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All Boeing 787 Dreamliner aircraft grounded
Friday 18th January 2013 at 11:48
Following a small fire on a Japan Airlines Boeing 787 Dreamliner in Boston a few weeks ago the FAA had issued a directive for a review into the safety of the electrical system and the lithium ion batteries used to power certain systems onboard the aircraft, but following a second incident which happened earlier this week and involved an ANA All Nippon 787 which had to make an emergency landing due to an electrical smell on the flight deck, the FAA have taken the decision to ground all Dreamliners flying until Boeing and airlines can fix the problems to do with these batteries.
The 787 uses two lithium-ion batteries made by the Japanese company GS Yuasa Corp, with the associated control circuits made by Thales SA. They are part of an auxiliary power unit supplied by UTC Aerospace, a unit of United Technologies Corp, that provides power while the airplane is on the ground.
According to the regulatory outfit, the battery failures could affect critical systems and structures, and ultimately lead to an onboard fire .
In order to get things sorted , the FAA says they will work with Boeing on a plan that will fix the problems and put the aircraft back into service as "quickly and safely as possible."
A string of issues in recent weeks have raised questions about the 787, which is the first major aircraft grounding since 1979.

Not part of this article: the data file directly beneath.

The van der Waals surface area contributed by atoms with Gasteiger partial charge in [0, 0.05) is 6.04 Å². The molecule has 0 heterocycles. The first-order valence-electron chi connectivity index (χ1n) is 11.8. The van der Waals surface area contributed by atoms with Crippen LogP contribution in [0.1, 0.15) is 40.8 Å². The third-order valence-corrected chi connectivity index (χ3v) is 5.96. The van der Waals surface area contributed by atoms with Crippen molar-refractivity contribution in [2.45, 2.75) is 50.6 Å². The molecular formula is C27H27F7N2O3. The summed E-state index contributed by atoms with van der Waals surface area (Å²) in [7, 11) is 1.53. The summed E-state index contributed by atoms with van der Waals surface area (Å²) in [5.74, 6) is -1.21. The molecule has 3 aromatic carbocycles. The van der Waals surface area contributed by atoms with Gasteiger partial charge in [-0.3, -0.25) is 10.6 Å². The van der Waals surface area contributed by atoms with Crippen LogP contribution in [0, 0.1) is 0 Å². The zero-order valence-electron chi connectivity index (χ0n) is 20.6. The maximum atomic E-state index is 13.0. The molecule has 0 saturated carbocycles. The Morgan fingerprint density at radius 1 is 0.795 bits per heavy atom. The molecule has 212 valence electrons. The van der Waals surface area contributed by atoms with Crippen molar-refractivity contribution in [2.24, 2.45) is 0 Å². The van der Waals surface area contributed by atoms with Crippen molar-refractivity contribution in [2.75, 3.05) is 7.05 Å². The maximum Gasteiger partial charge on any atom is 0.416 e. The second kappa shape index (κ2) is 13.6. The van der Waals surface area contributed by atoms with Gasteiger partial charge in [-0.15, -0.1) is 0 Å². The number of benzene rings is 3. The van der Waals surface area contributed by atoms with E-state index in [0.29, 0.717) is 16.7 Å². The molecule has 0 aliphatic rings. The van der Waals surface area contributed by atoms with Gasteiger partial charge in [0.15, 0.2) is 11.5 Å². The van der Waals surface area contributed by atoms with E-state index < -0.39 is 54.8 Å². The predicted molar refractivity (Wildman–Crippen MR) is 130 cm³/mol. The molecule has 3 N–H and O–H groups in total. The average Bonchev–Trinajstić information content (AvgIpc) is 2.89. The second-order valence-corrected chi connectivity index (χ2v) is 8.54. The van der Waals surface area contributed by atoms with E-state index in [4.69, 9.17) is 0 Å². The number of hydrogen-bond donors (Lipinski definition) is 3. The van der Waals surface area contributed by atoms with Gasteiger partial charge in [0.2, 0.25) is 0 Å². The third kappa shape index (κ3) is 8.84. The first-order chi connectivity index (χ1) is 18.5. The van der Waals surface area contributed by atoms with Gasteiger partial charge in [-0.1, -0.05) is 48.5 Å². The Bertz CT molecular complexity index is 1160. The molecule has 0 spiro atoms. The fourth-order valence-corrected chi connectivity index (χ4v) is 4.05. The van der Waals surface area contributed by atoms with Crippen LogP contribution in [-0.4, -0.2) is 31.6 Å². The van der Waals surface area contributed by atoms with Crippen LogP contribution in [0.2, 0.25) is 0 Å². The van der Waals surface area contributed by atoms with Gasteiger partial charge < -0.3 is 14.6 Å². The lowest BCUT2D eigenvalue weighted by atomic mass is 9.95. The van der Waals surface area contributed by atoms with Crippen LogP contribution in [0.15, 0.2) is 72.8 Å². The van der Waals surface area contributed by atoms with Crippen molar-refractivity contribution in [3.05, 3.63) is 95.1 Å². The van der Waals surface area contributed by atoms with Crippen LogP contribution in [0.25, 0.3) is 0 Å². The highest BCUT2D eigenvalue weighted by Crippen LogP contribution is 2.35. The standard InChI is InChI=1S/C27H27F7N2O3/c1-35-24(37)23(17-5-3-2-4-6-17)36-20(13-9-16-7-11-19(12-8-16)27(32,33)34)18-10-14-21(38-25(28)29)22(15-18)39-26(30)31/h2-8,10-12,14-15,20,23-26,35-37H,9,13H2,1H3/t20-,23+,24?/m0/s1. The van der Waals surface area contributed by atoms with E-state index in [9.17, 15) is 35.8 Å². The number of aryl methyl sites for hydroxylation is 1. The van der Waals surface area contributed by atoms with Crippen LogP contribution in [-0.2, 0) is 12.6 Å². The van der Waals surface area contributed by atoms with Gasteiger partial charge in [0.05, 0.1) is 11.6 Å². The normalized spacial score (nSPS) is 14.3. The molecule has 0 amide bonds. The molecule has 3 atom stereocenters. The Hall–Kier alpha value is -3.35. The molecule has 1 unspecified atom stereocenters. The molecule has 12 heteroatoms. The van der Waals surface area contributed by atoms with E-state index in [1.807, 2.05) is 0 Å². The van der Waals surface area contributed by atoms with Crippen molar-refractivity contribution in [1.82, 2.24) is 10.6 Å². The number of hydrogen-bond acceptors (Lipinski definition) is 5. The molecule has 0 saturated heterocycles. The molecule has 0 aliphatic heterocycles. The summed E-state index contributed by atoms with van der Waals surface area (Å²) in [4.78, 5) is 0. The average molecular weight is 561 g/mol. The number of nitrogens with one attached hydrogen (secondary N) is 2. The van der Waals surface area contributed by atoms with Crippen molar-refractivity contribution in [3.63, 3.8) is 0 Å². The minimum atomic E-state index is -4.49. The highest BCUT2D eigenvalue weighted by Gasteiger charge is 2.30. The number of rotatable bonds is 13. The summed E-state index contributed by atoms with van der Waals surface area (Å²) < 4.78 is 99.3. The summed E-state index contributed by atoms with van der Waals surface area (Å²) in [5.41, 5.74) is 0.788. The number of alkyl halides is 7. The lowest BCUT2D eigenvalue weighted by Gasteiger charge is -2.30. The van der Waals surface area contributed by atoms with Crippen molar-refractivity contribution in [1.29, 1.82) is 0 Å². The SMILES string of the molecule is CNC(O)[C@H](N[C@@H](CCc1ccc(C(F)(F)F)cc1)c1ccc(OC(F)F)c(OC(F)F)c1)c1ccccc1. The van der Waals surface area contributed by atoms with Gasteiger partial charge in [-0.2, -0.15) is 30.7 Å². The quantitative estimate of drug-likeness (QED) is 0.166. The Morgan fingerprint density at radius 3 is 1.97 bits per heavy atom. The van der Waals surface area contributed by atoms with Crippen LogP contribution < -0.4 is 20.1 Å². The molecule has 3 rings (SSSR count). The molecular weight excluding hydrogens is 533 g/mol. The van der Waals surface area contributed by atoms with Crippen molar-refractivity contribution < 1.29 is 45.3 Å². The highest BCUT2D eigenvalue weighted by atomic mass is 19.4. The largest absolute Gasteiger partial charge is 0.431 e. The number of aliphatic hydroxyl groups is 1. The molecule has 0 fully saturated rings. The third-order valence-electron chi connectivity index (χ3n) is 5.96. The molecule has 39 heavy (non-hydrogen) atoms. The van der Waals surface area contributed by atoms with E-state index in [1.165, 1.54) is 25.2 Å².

In all there are now over 50 Dreamliners flying with various airlines but in recent months they have been hit with a whole host of other problems including, fuel leaks, generator failures, brake problems and a cracked cockpit windscreen.
The Boeing 787 Dreamliner completed its first test flight in December 2009 and was hailed as the future of commercial aviation.
But the project was plagued with problems from the start and was 30 months behind schedule at the time of its maiden flight.
Boeing Chairman, President and CEO Jim McNerney issued the following statement today after the U.S. Federal Aviation Administration (FAA) issued an emergency airworthiness directive that requires U.S. 787 operators to temporarily cease operations and recommends other regulatory agencies to follow suit:
"The safety of passengers and crew members who fly aboard Boeing airplanes is our highest priority.
"Boeing is committed to supporting the FAA and finding answers as quickly as possible. The company is working around the clock with its customers and the various regulatory and investigative authorities. We will make available the entire resources of The Boeing Company to assist.
"We are confident the 787 is safe and we stand behind its overall integrity. We will be taking every necessary step in the coming days to assure our customers and the traveling public of the 787's safety and to return the airplanes to service.
"Boeing deeply regrets the impact that recent events have had on the operating schedules of our customers and the inconvenience to them and their passengers."
|ANA - All Nippon Airways||17|
|JAL Japan Airlines||7|
|LOT Polish Airlines||2|
|Total in service||50|
Report by Darryl Morrell